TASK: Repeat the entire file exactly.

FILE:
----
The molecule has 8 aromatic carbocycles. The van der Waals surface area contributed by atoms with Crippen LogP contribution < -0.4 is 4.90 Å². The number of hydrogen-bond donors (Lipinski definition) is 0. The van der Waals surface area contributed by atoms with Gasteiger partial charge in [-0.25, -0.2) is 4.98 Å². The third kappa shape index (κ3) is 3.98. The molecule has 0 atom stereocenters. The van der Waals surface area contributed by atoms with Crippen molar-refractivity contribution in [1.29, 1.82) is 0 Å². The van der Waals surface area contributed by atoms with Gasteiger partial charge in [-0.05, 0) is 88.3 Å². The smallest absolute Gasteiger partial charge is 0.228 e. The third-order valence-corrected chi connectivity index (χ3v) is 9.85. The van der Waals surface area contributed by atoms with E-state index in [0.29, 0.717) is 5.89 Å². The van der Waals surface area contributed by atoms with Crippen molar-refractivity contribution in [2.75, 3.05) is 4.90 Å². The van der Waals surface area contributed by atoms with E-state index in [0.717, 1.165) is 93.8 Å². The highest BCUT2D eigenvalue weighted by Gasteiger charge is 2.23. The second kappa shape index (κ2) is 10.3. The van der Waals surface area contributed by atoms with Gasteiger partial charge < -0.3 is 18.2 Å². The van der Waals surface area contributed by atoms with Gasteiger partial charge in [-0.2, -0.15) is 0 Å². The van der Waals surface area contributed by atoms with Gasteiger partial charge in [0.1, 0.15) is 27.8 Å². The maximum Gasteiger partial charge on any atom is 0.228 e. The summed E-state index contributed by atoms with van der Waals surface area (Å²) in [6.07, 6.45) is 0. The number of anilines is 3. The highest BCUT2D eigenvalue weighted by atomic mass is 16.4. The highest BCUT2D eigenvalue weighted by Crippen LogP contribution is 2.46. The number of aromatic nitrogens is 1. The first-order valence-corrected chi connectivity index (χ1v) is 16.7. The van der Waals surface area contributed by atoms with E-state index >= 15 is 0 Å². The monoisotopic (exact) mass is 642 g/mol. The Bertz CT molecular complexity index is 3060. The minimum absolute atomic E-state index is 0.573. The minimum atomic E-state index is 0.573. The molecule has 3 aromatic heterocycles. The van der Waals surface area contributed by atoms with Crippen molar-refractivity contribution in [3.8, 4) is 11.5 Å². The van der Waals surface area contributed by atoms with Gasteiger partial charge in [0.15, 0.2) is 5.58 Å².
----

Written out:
The molecule has 8 aromatic carbocycles. The van der Waals surface area contributed by atoms with Crippen LogP contribution < -0.4 is 4.90 Å². The number of hydrogen-bond donors (Lipinski definition) is 0. The van der Waals surface area contributed by atoms with Gasteiger partial charge in [-0.25, -0.2) is 4.98 Å². The third kappa shape index (κ3) is 3.98. The molecule has 0 atom stereocenters. The van der Waals surface area contributed by atoms with Crippen molar-refractivity contribution in [1.29, 1.82) is 0 Å². The van der Waals surface area contributed by atoms with Gasteiger partial charge in [-0.05, 0) is 88.3 Å². The smallest absolute Gasteiger partial charge is 0.228 e. The third-order valence-corrected chi connectivity index (χ3v) is 9.85. The van der Waals surface area contributed by atoms with E-state index in [0.29, 0.717) is 5.89 Å². The van der Waals surface area contributed by atoms with Crippen molar-refractivity contribution in [2.75, 3.05) is 4.90 Å². The van der Waals surface area contributed by atoms with E-state index in [0.717, 1.165) is 93.8 Å². The highest BCUT2D eigenvalue weighted by Gasteiger charge is 2.23. The second kappa shape index (κ2) is 10.3. The van der Waals surface area contributed by atoms with Gasteiger partial charge < -0.3 is 18.2 Å². The van der Waals surface area contributed by atoms with Gasteiger partial charge in [-0.2, -0.15) is 0 Å². The van der Waals surface area contributed by atoms with Gasteiger partial charge in [0.1, 0.15) is 27.8 Å². The maximum Gasteiger partial charge on any atom is 0.228 e. The summed E-state index contributed by atoms with van der Waals surface area (Å²) in [6.07, 6.45) is 0. The number of anilines is 3. The highest BCUT2D eigenvalue weighted by atomic mass is 16.4. The highest BCUT2D eigenvalue weighted by Crippen LogP contribution is 2.46. The number of aromatic nitrogens is 1. The first-order valence-corrected chi connectivity index (χ1v) is 16.7. The van der Waals surface area contributed by atoms with E-state index >= 15 is 0 Å². The monoisotopic (exact) mass is 642 g/mol. The Bertz CT molecular complexity index is 3060. The minimum absolute atomic E-state index is 0.573. The minimum atomic E-state index is 0.573. The molecule has 3 aromatic heterocycles. The van der Waals surface area contributed by atoms with Crippen molar-refractivity contribution in [3.8, 4) is 11.5 Å². The van der Waals surface area contributed by atoms with Gasteiger partial charge in [0.15, 0.2) is 5.58 Å².